After a long hot summer, most of us will have been thinking about water when we’ve found ourselves in need of a drink to cool down. World Water Week has been taking place this week in Stockholm. Belu invited Ruth Romer, from our charity partner WaterAid, to talk about how business has a vital role in human development.
World Water Week: business has a vital role in human development
By Ruth Romer, Private Sector Advisor, WaterAid
This week will see hundreds of people descend on Sweden’s capital, Stockholm, to discuss the multi-dimensional topic of water. World Water Week is the annual focal point for global water issues and this year the focus is Water, ecosystems and human development.
A range of sectors come together to network, exchange ideas and discuss the challenges and opportunities that the management of the world’s limited water resources can present.
The business case for investing in water, sanitation and hygiene
WaterAid recognises that to drive change and deliver lasting results, we need to work with a wide range of government, civil society and private sector partners. Business and the role that companies can play in driving sustainable solutions and delivering against the Sustainable Development Goals is recognised as an opportunity.
World Water Week is an opportunity for collaborative discussions and solutions with companies to drive investment in water, sanitation and hygiene to help support healthy people, planet and profit for the business. A new guide launched on 23 August by WaterAid and championed by Diageo, Gap Inc., and Unilever, ‘Strengthening the business case for water, sanitation and hygiene: How to measure value for your business’
, will help to develop a more robust business case for investment in water, sanitation and hygiene.
The UN Sustainable Development Goals
provide a useful framing for these types of conferences. A recent report
by the business commission highlighted the potential economic value that can be unlocked from businesses aligning with, and delivering against the Sustainable Development goals, a core message is – ‘better business results in a better world’.
Belu – a sustainable partnership for WaterAid
It’s also a good time to reflect on business models and partnerships that work well and share learnings and insights. Partnerships that are mutually beneficial and have shared value at the core are often more sustainable and productive.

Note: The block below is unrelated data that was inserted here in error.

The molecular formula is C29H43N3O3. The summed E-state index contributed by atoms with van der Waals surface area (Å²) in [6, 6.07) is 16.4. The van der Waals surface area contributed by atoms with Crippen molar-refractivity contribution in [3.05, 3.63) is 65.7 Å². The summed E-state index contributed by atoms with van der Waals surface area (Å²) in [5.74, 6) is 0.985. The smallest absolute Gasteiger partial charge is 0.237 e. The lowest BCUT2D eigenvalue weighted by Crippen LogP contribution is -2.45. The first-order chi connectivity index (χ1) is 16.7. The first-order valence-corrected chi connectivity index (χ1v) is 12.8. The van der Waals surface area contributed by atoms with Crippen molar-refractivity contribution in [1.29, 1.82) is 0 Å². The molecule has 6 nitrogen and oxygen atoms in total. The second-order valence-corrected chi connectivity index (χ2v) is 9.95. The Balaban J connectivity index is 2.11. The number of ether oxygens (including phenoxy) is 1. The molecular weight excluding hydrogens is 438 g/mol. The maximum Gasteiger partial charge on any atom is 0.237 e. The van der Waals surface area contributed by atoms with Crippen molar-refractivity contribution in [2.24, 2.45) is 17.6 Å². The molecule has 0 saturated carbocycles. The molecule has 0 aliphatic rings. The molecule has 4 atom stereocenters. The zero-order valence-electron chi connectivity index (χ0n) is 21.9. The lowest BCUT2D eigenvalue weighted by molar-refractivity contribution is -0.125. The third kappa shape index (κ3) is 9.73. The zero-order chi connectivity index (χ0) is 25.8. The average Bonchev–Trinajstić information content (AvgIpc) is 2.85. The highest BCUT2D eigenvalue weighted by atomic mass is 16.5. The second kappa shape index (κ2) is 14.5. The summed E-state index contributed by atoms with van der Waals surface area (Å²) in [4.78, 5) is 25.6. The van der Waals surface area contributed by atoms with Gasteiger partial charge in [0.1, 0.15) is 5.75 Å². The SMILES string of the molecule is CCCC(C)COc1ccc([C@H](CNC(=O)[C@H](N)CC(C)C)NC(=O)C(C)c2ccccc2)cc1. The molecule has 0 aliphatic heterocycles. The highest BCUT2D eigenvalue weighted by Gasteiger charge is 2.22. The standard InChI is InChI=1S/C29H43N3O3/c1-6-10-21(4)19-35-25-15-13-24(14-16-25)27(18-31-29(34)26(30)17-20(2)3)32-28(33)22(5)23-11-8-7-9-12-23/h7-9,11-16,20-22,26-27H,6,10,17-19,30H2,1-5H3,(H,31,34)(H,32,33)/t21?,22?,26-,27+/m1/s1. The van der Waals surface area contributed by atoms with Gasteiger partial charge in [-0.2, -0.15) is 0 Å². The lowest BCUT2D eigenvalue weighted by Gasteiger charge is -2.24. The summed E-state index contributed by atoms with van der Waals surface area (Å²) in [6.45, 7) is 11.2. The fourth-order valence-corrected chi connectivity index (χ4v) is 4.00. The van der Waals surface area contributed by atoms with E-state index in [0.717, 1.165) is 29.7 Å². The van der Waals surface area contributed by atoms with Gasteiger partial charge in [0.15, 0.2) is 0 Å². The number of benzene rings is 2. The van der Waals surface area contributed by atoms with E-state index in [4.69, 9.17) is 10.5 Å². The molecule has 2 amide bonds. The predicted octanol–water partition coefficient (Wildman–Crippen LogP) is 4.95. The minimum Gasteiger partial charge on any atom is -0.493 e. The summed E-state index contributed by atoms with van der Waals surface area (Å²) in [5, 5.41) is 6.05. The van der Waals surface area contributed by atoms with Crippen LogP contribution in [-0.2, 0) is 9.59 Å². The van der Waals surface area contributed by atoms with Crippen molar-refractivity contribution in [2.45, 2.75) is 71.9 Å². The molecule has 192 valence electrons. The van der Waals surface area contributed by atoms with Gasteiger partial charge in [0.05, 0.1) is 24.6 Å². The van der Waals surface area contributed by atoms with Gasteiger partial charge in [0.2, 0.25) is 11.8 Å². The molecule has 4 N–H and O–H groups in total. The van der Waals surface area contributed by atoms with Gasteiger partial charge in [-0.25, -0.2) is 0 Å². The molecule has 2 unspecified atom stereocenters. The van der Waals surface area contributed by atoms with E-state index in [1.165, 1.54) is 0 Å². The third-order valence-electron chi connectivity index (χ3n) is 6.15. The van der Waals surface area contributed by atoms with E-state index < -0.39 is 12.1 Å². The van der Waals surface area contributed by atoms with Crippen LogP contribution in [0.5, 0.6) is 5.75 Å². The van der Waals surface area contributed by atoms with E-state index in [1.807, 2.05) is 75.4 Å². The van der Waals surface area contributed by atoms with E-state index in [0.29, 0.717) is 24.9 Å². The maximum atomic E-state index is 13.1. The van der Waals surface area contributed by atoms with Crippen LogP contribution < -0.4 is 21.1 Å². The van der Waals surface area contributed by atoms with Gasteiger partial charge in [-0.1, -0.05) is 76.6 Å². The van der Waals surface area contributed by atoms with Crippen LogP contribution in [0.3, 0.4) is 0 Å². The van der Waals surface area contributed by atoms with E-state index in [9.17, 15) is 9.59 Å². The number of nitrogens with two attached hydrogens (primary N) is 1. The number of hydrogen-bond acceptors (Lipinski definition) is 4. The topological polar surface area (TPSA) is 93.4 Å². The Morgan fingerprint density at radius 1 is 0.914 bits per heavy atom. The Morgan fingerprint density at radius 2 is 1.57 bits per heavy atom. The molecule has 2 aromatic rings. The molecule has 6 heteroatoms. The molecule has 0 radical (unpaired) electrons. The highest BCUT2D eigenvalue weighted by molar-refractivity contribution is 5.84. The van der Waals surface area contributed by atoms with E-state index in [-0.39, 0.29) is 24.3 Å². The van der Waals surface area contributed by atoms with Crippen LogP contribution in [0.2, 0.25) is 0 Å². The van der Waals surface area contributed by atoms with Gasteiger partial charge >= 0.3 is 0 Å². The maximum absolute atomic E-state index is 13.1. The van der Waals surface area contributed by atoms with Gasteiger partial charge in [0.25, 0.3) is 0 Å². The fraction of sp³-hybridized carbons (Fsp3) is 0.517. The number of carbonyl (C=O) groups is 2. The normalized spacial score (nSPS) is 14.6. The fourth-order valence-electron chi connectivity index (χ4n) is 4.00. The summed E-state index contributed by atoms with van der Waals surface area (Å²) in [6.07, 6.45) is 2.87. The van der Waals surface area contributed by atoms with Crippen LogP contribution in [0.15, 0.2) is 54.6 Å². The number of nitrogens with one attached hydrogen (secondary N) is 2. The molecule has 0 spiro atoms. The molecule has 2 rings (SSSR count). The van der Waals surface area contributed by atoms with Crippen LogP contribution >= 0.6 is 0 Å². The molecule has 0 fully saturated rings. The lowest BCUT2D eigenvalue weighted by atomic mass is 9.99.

Our partnership with Belu, along with other partnerships with HSBC, Kimberly-Clark, and H&M Foundation (to name just a few) highlight some of these successful mutually beneficial partnership models.
“It is not social responsibility, philanthropy, or sustainability, but a new way for companies to achieve economic success.” – Michael E. Porter and Mark Kramer explore the idea of shared value.
Belu has given 100% of its net profits – over £3 million so far – to WaterAid, reaching over 202,500 people with clean water, decent toilets and good hygiene since our partnership began in 2011. By working together, these models provide enhanced brand reputation on both sides as well as brand value. Furthermore, helping partners become leaders in the sustainability space.
Belu has won numerous awards for their sustainable business model focusing on an environment-first approach and social impact through our partnership, including The Queens Award for Enterprise: Sustainable Development
and Best Sustainable Small Business in the Global Good Awards
Business has a role to play in creating a more sustainable world
All businesses have a role to play in creating a fairer, more sustainable world benefiting people and planet whilst making a profit. Creating a thriving business whilst also driving social change with improved water, sanitation and hygiene provision at the same time.
Clean water, decent toilets and good hygiene are fundamental to the human rights, health and dignity of everyone, everywhere. We need to continue working together to make these basic human rights normal within a generation.